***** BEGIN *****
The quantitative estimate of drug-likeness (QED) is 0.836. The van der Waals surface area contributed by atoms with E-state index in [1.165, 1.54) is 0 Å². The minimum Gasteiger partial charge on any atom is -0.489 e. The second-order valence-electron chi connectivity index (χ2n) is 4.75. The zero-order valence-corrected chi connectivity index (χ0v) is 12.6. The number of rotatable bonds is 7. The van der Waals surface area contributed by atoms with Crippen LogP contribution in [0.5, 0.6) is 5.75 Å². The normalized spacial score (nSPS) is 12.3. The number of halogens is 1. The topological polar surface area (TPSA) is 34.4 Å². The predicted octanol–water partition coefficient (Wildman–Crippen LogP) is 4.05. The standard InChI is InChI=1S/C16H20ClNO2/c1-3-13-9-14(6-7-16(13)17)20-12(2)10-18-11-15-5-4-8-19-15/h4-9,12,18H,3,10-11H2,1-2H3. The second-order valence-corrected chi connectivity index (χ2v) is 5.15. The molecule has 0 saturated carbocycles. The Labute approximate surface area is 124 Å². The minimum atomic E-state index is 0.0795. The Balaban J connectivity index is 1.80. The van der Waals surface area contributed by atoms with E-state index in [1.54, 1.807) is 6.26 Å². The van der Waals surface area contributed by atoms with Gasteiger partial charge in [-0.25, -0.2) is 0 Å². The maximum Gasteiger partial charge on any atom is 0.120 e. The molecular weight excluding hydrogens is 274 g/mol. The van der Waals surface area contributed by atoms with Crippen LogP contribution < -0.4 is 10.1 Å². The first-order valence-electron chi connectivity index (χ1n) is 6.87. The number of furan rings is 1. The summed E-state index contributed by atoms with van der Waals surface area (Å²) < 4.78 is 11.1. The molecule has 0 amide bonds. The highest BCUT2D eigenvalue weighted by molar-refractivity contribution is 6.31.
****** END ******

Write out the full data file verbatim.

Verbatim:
The quantitative estimate of drug-likeness (QED) is 0.836. The van der Waals surface area contributed by atoms with E-state index in [1.165, 1.54) is 0 Å². The minimum Gasteiger partial charge on any atom is -0.489 e. The second-order valence-electron chi connectivity index (χ2n) is 4.75. The zero-order valence-corrected chi connectivity index (χ0v) is 12.6. The number of rotatable bonds is 7. The van der Waals surface area contributed by atoms with Crippen LogP contribution in [0.5, 0.6) is 5.75 Å². The normalized spacial score (nSPS) is 12.3. The number of halogens is 1. The topological polar surface area (TPSA) is 34.4 Å². The predicted octanol–water partition coefficient (Wildman–Crippen LogP) is 4.05. The standard InChI is InChI=1S/C16H20ClNO2/c1-3-13-9-14(6-7-16(13)17)20-12(2)10-18-11-15-5-4-8-19-15/h4-9,12,18H,3,10-11H2,1-2H3. The second-order valence-corrected chi connectivity index (χ2v) is 5.15. The molecule has 0 saturated carbocycles. The Labute approximate surface area is 124 Å². The minimum atomic E-state index is 0.0795. The Balaban J connectivity index is 1.80. The van der Waals surface area contributed by atoms with E-state index in [1.54, 1.807) is 6.26 Å². The van der Waals surface area contributed by atoms with Gasteiger partial charge in [-0.25, -0.2) is 0 Å². The maximum Gasteiger partial charge on any atom is 0.120 e. The molecular weight excluding hydrogens is 274 g/mol. The van der Waals surface area contributed by atoms with Crippen LogP contribution < -0.4 is 10.1 Å². The first-order valence-electron chi connectivity index (χ1n) is 6.87. The number of furan rings is 1. The summed E-state index contributed by atoms with van der Waals surface area (Å²) < 4.78 is 11.1. The molecule has 0 amide bonds. The highest BCUT2D eigenvalue weighted by molar-refractivity contribution is 6.31.